Wanderers have “exciting” plans to improve their training base at Lostock in the future, says manager Ian Evatt.
The club has invested heavily in the 40-acre Eddie Davies Academy since it was officially opened in 2008, moving their first team to the facility in 2016 after the £2.2million sale of their previous premises at Euxton.
Though the land remains council-owned, money has gone into improving the playing surfaces and drainage over the summer and renovating several of the semi-permanent buildings which make up the club’s offices, meeting rooms, physio’s room, gym and canteen.
There remains, however, plenty of scope for improvement. Recent building work around the site has brought up issues on vehicular access and in what is still a largely residential neighbourhood, getting permission and co-operation for further works has often been problematic.
But Evatt remains convinced that there can be positive changes at Lostock which will reflect the direction in which the club is heading.
He told The Bolton News: “I think it could be an incredible facility. The space which is there is brilliant.
“It will take a huge amount of investment and definitely different configuration but I think it could be really special.
“There are lots of talks taking place as to how we move that forward, and that is really exciting.”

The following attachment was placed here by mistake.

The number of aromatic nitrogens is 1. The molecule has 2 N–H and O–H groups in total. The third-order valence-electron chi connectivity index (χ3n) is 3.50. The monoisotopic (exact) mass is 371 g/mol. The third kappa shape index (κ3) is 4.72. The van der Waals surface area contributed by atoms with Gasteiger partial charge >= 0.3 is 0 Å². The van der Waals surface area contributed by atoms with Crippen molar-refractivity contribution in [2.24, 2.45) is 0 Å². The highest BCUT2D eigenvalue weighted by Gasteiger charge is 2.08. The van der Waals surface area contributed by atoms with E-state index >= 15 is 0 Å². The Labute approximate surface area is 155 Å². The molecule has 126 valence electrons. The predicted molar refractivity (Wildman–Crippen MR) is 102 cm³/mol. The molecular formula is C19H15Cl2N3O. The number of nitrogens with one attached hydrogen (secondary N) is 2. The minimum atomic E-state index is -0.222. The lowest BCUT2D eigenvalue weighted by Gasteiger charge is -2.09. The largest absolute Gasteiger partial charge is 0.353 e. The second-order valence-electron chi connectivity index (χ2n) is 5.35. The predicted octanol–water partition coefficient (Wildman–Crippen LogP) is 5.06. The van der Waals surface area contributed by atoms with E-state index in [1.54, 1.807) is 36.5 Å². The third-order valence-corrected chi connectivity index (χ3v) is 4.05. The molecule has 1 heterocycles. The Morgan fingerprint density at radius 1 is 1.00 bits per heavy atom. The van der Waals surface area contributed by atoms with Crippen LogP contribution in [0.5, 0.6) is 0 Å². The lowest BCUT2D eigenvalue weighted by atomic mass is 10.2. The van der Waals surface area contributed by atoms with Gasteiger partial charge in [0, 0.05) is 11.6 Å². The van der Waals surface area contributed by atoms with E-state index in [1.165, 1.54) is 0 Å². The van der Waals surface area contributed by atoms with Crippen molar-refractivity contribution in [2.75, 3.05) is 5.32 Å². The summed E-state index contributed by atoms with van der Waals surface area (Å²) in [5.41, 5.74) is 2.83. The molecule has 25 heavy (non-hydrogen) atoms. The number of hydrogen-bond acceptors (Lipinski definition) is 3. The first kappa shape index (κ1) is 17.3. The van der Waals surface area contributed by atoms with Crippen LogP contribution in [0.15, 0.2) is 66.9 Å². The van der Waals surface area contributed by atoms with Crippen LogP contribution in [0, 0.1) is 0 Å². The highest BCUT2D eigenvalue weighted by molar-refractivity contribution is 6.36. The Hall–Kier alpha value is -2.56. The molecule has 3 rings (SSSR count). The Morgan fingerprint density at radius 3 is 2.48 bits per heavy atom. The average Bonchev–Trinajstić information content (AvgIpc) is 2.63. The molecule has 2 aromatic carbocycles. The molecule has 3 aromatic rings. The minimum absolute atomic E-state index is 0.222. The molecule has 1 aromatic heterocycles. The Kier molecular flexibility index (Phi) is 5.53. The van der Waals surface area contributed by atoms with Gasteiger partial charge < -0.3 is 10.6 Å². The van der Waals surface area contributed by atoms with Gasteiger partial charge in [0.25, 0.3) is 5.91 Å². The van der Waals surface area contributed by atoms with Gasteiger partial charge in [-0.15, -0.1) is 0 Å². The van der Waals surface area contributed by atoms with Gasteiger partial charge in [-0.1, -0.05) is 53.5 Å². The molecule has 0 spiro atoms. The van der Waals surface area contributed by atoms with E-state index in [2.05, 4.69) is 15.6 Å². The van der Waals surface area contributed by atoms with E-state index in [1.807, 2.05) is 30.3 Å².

In January 2022, Storm Malik caused significant damage to the indoor training facility which had been erected in 2017 and paid for by the Bolton Wanderers Development Authority – an independent organisation funded by the Lifeline and Goldline Lotteries.
The BWDA ploughed in around £400,000 into the project and had previously helped to turn Euxton into a Premier League class training ground over the course of 15 years, from its previous use as the ROF Chorley Sports Ground.
The ‘Bubble’ allowed players to train indoors on a 4G playing surface and was also used by numerous age groups in the academy during its five years in operation. But the site has remained in limbo since the storm as part of a complex insurance claim.
Evatt admits the dome would have come in handy over the last couple of months but that no confirmation has yet been given on when – or if – the matter would be resolved.
“As far as I know they are still in the process and we’re not allowed to touch the area at the moment,” he said. “We know what happened and the storm wasn’t something we could control.
“We are definitely missing it because in this sort of weather it could play a big part in our training schedule, getting indoors and being able to function properly would be great.
“There are lots of conversations taking place at the minute about Lostock and how we move it forwards, which is really exciting for me. I believe it is ready for that and the board have also bought into the idea that it can be improved.
“There are lots of things that are happening behind the scenes that we can’t really share right now but we are having in-depth conversations about lots of things, and Lostock is definitely one of them.”